Experts aren’t sure why exercise or muscle contraction creates this excessive pressure in some people, leading to chronic exertional compartment syndrome. Some experts suggest that biomechanics — how you move, such as landing styles when you jog — may have a role. Other causes may include having enlarged muscles, an especially thick or inelastic fascia, or high pressure within your veins (venous hypertension).

In chronic exertional compartment syndrome, exercise or even repetitive muscle contraction causes the tissue pressure within a compartment to increase to an abnormally high level. But because the fascia can’t stretch, the tissues in that compartment aren’t able to expand sufficiently under the increased pressure. Imagine shaking up a soda bottle but leaving the cap on — an enormous amount of pressure builds up.

As the pressure builds up within one of your muscle compartments, with no outlet for release, nerves and blood vessels are compressed. Blood flow may then decrease, causing tissues to get inadequate amounts of oxygen-rich blood, a condition known as ischemia (is-KE-me-uh). Nerves and muscles may sustain damage.

Experts aren’t sure why exercise or muscle contraction creates this excessive pressure in some people, leading to chronic exertional compartment syndrome. Some experts suggest that biomechanics — how you move, such as landing styles when you jog — may have a role. Other causes may include having enlarged muscles, an especially thick or inelastic fascia, or high presse within your veins (venous hypertension).

What are the risk factors?

The condition is most common in athletes under 40, although people of any age can develop chronic exertional compartment syndrome.

People most at risk of developing chronic exertional compartment syndrome are those who engage in exercise that involves repetitive motions or activity. Young female athletes may be at particular risk, for reasons unknown.

Risk factors include engaging in such sports, exercises and activities as:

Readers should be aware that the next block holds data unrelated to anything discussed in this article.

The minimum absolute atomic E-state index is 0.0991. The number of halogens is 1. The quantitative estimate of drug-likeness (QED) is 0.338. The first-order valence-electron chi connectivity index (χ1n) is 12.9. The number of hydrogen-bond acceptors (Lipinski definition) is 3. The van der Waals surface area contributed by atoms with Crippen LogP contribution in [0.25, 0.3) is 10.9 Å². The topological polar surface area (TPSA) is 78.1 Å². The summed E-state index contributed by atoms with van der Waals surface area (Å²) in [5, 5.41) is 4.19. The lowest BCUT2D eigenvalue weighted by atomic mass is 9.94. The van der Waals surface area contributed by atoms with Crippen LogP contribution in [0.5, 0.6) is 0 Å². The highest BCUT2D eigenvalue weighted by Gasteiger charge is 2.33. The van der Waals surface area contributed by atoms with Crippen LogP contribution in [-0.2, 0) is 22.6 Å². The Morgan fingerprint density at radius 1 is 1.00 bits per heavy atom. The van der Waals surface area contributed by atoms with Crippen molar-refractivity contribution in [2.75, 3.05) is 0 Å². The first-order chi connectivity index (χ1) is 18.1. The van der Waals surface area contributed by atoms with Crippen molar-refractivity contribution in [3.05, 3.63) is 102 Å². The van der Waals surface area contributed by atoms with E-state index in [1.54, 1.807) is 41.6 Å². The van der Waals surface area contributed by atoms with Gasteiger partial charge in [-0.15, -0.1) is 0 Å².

• Running
  • Football
  • Soccer
  • Biking
  • Tennis
  • Gymnastics

Overuse of your muscles or overtraining — that is, working out too intensely or too frequently — also can raise your risk of chronic exertional compartment syndrome.

Chronic exertional compartment syndrome isn’t a life-threatening condition and usually doesn’t cause any lasting or permanent damage if you seek appropriate treatment. However, if you continue to exercise despite pain, the repeated increases in compartment pressure can lead to muscle, nerve and blood vessel damage. As a result, you may develop permanent numbness or weakness in affected muscles.

Perhaps the biggest complication of untreated chronic exertional compartment syndrome is its impact on participation in your favorite sports — the pain may prevent you from being active.


Don’t try to exercise through your pain. Limit your physical activities to those that don’t cause pain. For example, if running bothers your legs, you may be able to swim. Use ice or take omega 3s until you can see your doctor and make sure this is NOT an emergency.

The following basic sports and fitness guidelines can help protect your health and safety during exercise:

  • Warm up before starting exercise.
  • Cool down when you’re done exercising.
  • Stop if you’re in pain.
  • Check with your doctor before starting a new exercise program if you have any health issues.
  • Eat a healthy, balanced diet.
  • Stay hydrated.
  • Engage in a variety of physical activities.

Sections of this article are published on http://www.mayoclinic.com/health/chronic-exertional-compartment-syndrome/DS00789